Climate change is a scary thing. The kind of chaos it predicts — environmental, economical and political — is enough to strike fear into the hearts of everyone — from the staunch environmentalist concerned with its impacts on the Earth, to the industrialist fearing for the bottom line, to politicians anxious about their constituencies. Because of its complexity, uncertainty and the constantly emerging figures, people in decision-making positions are often overwhelmed with misinformation, skewed data, partial facts, doomsday scenarios and, on the other end of the spectrum, downplay and outright denial.
However, according to reports recently released by the U.N. Intergovernmental Panel on Climate Change (IPCC), at the conclusion of a seven-year endeavor to sort through a multitude of peer-reviewed studies on the issue, one thing is clear: We can’t wait any longer to start mitigating climate change. If we want to avoid the domino effect of environmental chaos that climate scientists predict will occur if we don’t rein in the greenhouse gas emissions and other global warming practices, the global community needs to get on board, and now. But how can we implement this much-needed effort?
If you ask NextGen Climate founder and president Tom Steyer, the answer lies in making climate change a priority for American policy and politics, something he’s been working on for years. It’s quite a feat, given opposition to change throughout the political system, and vested interests that influence policy decisions down the line, as well as very real economic concerns that come with making big changes.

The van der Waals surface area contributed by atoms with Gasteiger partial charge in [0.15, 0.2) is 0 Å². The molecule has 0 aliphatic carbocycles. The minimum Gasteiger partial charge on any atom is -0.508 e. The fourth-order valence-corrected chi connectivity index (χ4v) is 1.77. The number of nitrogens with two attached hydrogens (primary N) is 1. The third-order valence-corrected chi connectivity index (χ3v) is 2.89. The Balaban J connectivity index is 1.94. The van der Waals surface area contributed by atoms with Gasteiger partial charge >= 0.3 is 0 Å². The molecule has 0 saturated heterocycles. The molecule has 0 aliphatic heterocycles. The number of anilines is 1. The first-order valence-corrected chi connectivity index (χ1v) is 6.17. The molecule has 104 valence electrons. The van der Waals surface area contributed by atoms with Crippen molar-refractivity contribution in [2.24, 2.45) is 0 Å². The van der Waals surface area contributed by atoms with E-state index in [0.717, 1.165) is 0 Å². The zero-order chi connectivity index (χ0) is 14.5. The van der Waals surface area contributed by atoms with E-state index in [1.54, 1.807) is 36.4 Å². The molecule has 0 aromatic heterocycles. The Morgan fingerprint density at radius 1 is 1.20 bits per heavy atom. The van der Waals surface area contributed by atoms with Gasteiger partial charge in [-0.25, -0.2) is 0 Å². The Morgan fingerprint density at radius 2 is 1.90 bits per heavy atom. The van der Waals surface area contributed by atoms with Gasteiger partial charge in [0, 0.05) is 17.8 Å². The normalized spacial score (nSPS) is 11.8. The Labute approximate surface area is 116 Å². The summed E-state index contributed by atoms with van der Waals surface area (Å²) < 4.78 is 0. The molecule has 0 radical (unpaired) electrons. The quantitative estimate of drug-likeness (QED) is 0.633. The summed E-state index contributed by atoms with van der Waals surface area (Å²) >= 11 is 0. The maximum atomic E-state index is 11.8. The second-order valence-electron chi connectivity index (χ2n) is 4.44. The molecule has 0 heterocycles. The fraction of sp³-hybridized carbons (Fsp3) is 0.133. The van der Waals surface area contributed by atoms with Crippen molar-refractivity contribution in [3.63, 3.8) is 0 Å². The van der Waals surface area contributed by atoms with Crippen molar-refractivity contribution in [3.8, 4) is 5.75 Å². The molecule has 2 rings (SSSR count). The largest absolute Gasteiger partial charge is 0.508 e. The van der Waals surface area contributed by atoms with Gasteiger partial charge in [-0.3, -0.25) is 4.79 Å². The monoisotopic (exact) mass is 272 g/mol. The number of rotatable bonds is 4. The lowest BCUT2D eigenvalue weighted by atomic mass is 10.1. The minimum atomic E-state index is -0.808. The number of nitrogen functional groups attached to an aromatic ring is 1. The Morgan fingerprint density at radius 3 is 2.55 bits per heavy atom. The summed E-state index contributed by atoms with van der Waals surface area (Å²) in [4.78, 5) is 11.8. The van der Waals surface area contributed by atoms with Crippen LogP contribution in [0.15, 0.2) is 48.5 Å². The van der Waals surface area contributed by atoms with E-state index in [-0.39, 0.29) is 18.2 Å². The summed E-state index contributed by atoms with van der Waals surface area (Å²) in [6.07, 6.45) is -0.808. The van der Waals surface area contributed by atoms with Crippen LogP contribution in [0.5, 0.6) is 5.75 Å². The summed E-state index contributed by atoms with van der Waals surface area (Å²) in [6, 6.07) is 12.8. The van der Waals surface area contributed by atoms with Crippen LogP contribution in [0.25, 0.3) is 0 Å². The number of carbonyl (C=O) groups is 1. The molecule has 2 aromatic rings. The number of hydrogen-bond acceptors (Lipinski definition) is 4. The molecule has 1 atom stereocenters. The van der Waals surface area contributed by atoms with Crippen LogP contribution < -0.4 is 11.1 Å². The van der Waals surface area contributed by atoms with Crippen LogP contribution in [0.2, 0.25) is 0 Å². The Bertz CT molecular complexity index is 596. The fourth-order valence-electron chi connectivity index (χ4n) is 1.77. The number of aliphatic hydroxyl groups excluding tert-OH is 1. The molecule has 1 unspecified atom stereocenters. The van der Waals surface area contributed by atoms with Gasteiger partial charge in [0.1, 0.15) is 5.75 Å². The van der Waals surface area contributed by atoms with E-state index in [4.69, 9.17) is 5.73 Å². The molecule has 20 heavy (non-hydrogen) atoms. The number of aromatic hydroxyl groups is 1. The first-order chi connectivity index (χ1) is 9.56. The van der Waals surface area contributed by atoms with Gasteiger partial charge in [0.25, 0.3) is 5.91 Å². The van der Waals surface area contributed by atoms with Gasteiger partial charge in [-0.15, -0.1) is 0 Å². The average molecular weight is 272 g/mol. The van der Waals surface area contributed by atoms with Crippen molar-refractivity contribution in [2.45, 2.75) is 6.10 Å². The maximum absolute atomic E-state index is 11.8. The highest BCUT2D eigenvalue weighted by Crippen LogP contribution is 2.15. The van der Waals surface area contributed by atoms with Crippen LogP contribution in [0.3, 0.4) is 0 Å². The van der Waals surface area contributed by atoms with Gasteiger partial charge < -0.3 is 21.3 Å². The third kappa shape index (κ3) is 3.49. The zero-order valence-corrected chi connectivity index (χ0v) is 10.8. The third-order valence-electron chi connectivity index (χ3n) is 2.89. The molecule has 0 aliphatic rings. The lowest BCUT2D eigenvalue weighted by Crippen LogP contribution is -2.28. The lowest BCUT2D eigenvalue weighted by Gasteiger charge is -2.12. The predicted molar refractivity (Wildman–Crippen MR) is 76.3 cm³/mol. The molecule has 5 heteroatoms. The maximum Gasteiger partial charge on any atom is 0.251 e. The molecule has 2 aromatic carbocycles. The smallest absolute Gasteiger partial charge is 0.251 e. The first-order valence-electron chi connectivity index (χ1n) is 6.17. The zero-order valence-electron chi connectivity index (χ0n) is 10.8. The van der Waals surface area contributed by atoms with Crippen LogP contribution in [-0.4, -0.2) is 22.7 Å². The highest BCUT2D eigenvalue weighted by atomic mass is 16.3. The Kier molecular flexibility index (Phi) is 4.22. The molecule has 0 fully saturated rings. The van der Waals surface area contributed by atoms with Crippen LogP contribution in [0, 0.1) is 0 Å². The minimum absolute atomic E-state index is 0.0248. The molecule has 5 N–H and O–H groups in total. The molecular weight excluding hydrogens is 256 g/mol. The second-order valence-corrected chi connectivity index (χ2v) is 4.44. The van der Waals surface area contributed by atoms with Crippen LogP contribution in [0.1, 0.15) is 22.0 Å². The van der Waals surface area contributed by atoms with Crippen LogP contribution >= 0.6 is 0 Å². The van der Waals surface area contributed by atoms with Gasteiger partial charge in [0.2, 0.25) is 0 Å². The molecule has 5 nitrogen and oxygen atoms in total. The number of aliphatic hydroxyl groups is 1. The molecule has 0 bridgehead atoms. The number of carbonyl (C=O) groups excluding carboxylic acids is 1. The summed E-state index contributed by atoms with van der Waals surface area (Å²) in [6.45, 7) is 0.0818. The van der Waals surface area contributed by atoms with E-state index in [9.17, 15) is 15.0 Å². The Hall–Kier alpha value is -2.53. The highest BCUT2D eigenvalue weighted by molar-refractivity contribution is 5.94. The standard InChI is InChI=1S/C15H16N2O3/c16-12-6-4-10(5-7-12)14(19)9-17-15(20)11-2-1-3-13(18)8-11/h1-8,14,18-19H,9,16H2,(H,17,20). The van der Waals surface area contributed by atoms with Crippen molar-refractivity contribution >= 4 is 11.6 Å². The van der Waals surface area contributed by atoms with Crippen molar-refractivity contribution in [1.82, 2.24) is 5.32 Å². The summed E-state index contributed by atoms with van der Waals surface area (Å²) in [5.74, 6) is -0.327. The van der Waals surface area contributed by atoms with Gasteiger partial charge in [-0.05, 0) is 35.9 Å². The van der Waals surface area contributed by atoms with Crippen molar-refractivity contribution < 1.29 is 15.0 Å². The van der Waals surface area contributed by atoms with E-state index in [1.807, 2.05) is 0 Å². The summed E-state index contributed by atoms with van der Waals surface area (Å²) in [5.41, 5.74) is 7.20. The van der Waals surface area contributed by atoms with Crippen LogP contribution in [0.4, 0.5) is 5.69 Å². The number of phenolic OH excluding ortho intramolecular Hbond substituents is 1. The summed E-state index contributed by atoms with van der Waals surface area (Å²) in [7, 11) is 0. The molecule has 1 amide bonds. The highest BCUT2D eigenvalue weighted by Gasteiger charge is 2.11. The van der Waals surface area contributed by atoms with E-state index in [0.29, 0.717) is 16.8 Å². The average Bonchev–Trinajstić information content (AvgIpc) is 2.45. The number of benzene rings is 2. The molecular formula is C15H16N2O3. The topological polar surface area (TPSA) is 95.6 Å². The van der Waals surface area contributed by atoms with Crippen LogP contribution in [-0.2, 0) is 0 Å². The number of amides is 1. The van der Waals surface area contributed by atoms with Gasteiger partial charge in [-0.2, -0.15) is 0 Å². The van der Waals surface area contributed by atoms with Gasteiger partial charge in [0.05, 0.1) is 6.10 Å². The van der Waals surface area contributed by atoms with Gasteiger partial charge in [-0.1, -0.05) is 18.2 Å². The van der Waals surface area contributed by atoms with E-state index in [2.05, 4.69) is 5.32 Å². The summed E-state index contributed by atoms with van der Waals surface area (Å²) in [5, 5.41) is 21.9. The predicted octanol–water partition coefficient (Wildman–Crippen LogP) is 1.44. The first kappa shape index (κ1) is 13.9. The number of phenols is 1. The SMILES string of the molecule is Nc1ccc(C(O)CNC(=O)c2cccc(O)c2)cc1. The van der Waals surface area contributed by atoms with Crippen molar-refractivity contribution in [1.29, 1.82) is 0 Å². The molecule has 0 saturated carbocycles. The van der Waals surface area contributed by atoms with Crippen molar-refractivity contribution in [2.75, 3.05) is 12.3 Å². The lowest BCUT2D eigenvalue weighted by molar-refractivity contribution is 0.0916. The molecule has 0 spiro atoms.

In an Energy Leadership Lecture titled “Confronting Climate Change: a Political Reality Check,” Steyer will discuss the very real urgency and complexity of mitigating climate change. As a leader in the struggle to avert the consequences of climate change, Steyer will address the intersection of technology and renewable energy, policy and politics in effecting change on this critical issue.
Steyer’s lecture begins at 5 p.m. on Tuesday, March 6, at UC Santa Barbara’s Pollock Theatre. Admission is free and open to the public; click here to guarantee a seat. The lecture is hosted by the UCSB Institute for Energy Efficiency.
An investor, philanthropist and advanced energy advocate, Steyer is an active participant in politics to promote both environmental protection and economic development. In California he was heavily involved in successful efforts to close a tax loophole for out-of-state corporations and create jobs in the state, as well as defeating efforts by out-of-state oil companies to dismantle AB32, California’s law that requires reductions in greenhouse gas emissions throughout the state.
In addition to founding NextGen Climate, Steyer and his wife, Kat Taylor, founded One PacificCoast Bank and Foundation with the intention of creating a bank and nonprofit that was both financially sustainable and socially responsible. The couple has also founded the Energy Sciences Institute at Yale University and two renewable energy research institutions at Stanford University, where Steyer serves as its board of trustees’ vice-chair. Steyer also founded Advanced Energy Economy, an association of businesses that work to make energy secure, clean and affordable and Next Generation, which addresses energy and children’s policy issues.